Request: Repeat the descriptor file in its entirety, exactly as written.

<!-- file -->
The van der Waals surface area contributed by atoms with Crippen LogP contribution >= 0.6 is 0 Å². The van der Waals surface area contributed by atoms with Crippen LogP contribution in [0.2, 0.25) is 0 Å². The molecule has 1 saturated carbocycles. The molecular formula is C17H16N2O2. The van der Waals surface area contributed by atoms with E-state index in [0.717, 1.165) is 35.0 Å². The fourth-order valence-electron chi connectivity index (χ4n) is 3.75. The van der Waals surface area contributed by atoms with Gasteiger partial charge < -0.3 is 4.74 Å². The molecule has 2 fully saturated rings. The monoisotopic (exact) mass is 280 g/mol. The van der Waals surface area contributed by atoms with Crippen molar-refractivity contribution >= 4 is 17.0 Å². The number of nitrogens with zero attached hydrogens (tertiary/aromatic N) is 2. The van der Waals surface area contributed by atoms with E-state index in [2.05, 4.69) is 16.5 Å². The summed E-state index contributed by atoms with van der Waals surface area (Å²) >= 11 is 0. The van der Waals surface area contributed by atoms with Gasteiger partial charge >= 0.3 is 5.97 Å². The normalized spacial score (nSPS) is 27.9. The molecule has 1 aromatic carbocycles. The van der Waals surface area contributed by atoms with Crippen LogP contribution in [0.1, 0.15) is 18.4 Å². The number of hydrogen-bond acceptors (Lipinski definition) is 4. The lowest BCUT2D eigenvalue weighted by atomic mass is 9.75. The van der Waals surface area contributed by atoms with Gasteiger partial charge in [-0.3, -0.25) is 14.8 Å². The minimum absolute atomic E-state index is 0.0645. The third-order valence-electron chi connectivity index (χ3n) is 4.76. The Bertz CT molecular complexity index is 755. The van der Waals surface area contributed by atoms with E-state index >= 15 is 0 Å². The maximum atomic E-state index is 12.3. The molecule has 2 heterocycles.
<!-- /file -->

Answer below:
The van der Waals surface area contributed by atoms with Crippen LogP contribution >= 0.6 is 0 Å². The van der Waals surface area contributed by atoms with Crippen LogP contribution in [0.2, 0.25) is 0 Å². The molecule has 1 saturated carbocycles. The molecular formula is C17H16N2O2. The van der Waals surface area contributed by atoms with E-state index in [0.717, 1.165) is 35.0 Å². The fourth-order valence-electron chi connectivity index (χ4n) is 3.75. The van der Waals surface area contributed by atoms with Gasteiger partial charge < -0.3 is 4.74 Å². The molecule has 2 fully saturated rings. The monoisotopic (exact) mass is 280 g/mol. The van der Waals surface area contributed by atoms with Crippen molar-refractivity contribution >= 4 is 17.0 Å². The number of nitrogens with zero attached hydrogens (tertiary/aromatic N) is 2. The van der Waals surface area contributed by atoms with E-state index in [2.05, 4.69) is 16.5 Å². The summed E-state index contributed by atoms with van der Waals surface area (Å²) >= 11 is 0. The van der Waals surface area contributed by atoms with Gasteiger partial charge >= 0.3 is 5.97 Å². The normalized spacial score (nSPS) is 27.9. The molecule has 1 aromatic carbocycles. The van der Waals surface area contributed by atoms with Crippen LogP contribution in [0.1, 0.15) is 18.4 Å². The number of hydrogen-bond acceptors (Lipinski definition) is 4. The lowest BCUT2D eigenvalue weighted by atomic mass is 9.75. The van der Waals surface area contributed by atoms with Gasteiger partial charge in [-0.3, -0.25) is 14.8 Å². The minimum absolute atomic E-state index is 0.0645. The third-order valence-electron chi connectivity index (χ3n) is 4.76. The Bertz CT molecular complexity index is 755. The van der Waals surface area contributed by atoms with E-state index >= 15 is 0 Å². The maximum atomic E-state index is 12.3. The molecule has 2 heterocycles.